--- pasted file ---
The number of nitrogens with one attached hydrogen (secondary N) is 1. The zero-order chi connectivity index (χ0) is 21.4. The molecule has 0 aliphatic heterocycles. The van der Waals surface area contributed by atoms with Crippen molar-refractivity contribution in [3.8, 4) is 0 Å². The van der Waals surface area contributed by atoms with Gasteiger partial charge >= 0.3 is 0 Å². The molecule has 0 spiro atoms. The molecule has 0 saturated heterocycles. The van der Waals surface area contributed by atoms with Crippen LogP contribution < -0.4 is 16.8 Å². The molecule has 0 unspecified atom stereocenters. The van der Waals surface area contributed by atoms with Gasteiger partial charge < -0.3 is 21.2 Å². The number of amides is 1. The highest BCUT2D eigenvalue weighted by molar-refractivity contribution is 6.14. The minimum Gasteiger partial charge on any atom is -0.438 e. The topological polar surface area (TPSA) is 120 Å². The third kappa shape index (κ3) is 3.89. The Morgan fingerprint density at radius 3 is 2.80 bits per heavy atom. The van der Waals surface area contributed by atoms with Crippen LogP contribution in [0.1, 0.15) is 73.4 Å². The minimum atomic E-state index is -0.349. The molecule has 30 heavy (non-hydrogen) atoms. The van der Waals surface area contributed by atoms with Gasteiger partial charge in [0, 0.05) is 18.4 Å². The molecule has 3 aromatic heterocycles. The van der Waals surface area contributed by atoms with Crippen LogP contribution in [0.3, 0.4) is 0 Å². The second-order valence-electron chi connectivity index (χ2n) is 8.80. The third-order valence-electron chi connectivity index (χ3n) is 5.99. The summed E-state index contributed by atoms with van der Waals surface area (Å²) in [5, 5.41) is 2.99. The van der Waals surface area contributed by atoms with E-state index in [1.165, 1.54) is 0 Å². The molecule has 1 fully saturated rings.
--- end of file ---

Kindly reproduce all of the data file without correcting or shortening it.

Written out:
The number of nitrogens with one attached hydrogen (secondary N) is 1. The zero-order chi connectivity index (χ0) is 21.4. The molecule has 0 aliphatic heterocycles. The van der Waals surface area contributed by atoms with Crippen molar-refractivity contribution in [3.8, 4) is 0 Å². The van der Waals surface area contributed by atoms with Gasteiger partial charge >= 0.3 is 0 Å². The molecule has 0 spiro atoms. The molecule has 0 saturated heterocycles. The van der Waals surface area contributed by atoms with Crippen LogP contribution < -0.4 is 16.8 Å². The molecule has 0 unspecified atom stereocenters. The van der Waals surface area contributed by atoms with Gasteiger partial charge < -0.3 is 21.2 Å². The number of amides is 1. The highest BCUT2D eigenvalue weighted by molar-refractivity contribution is 6.14. The minimum Gasteiger partial charge on any atom is -0.438 e. The topological polar surface area (TPSA) is 120 Å². The third kappa shape index (κ3) is 3.89. The Morgan fingerprint density at radius 3 is 2.80 bits per heavy atom. The van der Waals surface area contributed by atoms with Crippen LogP contribution in [0.1, 0.15) is 73.4 Å². The minimum atomic E-state index is -0.349. The molecule has 30 heavy (non-hydrogen) atoms. The van der Waals surface area contributed by atoms with Gasteiger partial charge in [0, 0.05) is 18.4 Å². The molecule has 3 aromatic heterocycles. The van der Waals surface area contributed by atoms with Crippen LogP contribution in [0.3, 0.4) is 0 Å². The second-order valence-electron chi connectivity index (χ2n) is 8.80. The third-order valence-electron chi connectivity index (χ3n) is 5.99. The summed E-state index contributed by atoms with van der Waals surface area (Å²) in [5, 5.41) is 2.99. The van der Waals surface area contributed by atoms with E-state index in [1.165, 1.54) is 0 Å². The molecule has 1 fully saturated rings.